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Blog | 4 min read

Black executives bring DEI best practices to the stage

February 1, 2023

Big Dipper Innovation Summit

Plenty of companies promise diversity standards but few put forth the energy for immediate results. According to Carlos Brown of Dominion Energy, 20 percent of the utility company’s 60 executives are Black, including the President of Dominion Energy Virginia. Compared to 7 years ago, Dominion Energy employed only one executive of color. Greater Richmond employers like Dominion Energy are setting intentional hiring practices to meet corporate-wide Diversity, Equity and Inclusion (DEI) initiatives.

Intentional hiring practices was just one topic of conversation at the Big Dipper Innovation Summit – a conference hosted by JMI at Virginia State University partly sponsored by the Greater Richmond Partnership. The summit gathered innovative thinkers in entrepreneurship, higher education, tourism, health, media and more for panel discussions highlighting Diversity, Equity and Inclusion (DEI).

In a session titled “Environmental, Social and Governance: Building a New Table,” GRP investors Dominion Energy and Bank of America took to the stage to discuss ways the two organizations innovate when it comes to governance principles.

Dominion Energy’s Brown, Senior Vice President, Chief Legal Officer and General Counsel, and Bank of America’s Victor Branch, Senior Vice President, Richmond Market, shared their expertise in the panel discussion along with Virginia State University Department of Political Science and Public Administration Interim Chair Dr. Wes Bellamy.

Investing in a diverse workforce

Over the last few years, companies like Dominion Energy are increasingly working toward intentional hiring practices to boost diverse workforce numbers. Hiring practices are a great tool to consider when seeking a more diverse workforce. Bank of America has similar practices and recently earned recognition for its success.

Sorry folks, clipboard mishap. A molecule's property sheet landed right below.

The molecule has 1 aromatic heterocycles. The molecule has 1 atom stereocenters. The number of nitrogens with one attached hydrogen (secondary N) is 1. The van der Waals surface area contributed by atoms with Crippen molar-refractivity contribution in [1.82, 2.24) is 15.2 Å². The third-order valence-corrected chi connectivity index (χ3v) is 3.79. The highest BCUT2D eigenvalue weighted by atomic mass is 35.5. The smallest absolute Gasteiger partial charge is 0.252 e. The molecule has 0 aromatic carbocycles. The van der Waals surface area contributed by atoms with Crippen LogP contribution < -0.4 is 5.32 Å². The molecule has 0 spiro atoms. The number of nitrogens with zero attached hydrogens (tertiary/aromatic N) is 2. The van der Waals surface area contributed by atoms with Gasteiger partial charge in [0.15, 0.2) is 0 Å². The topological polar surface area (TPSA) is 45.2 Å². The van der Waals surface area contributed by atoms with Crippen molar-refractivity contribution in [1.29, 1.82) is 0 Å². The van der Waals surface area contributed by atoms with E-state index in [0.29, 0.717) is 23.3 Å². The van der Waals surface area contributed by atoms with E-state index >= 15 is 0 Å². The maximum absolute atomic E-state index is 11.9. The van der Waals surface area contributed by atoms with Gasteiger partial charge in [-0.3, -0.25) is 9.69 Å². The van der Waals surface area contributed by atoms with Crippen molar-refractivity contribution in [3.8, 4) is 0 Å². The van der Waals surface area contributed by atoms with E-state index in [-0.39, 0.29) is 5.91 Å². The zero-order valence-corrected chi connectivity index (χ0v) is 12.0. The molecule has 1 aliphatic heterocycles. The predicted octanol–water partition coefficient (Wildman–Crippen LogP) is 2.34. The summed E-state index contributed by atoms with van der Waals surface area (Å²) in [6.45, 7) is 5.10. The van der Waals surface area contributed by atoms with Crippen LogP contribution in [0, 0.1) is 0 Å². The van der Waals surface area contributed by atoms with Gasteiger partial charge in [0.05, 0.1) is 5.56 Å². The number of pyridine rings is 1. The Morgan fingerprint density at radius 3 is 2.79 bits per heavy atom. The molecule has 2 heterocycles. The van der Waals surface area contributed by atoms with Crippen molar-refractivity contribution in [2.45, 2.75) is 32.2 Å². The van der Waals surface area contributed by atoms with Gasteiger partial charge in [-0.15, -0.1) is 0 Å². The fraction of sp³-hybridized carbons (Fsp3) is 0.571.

Branch shared Bank of America’s #1 ranking as the ‘Most Just Company’ by JUST Capital and CNBC based on investing in employees, minimizing environmental impacts, supporting its community and more. The bank’s efforts have not gone unnoticed in Greater Richmond as Bank of America constantly invests in the local higher education system to prepare a diverse and inclusive future workforce.

In addition to corporate and community partners, the region’s 22 colleges and universities, including HBCU Virginia State University, helps to prepare the next generation of Greater Richmond’s workforce. Thanks to the work of higher education institutions and instructors such as Bellamy, graduates entering the local workforce have a greater understanding of DEI.

During the “Environmental, Social and Governance: Building a New Table” session, Bellamy highlighted a crabs analogy he often shares with his students: crabs aiming to escape a bucket will pull their peers down in a “if I can’t have it, neither can you” mentality.

As he does with his students, Bellamy shared the inaccurateness of the analogy entirely. According to Bellamy, crabs are not normally found in buckets and therefore, would not be inclined to pull others down. Who put the crabs there and why? Who wants others to fail? Bellamy urges students to think outside of the box, a tool that will only bolster the region’s innovative workforce.

DEI in Greater Richmond

Thanks to companies like Dominion Energy and Bank of America as well as Greater Richmond’s two HBCUs, the region is ahead of other mid-sized competitors when it comes to Diversity, Equity and Inclusion.

According to Branch, “Richmond gets a considerable number of resources that we deploy locally. In the last two years — particularly since the pandemic and civil unrest — we’ve been able to deploy over $4 million back into the region to support underserved and under resourced communities to help lift all boats in the rising tides.”

The Richmond MSA’s population of more than 1.3 million is 45 percent non-white. With the help of DEI-focused company initiatives, the region’s non-white population will only continue to rise, enhancing Greater Richmond as a diverse and inclusive place to live, work and play.

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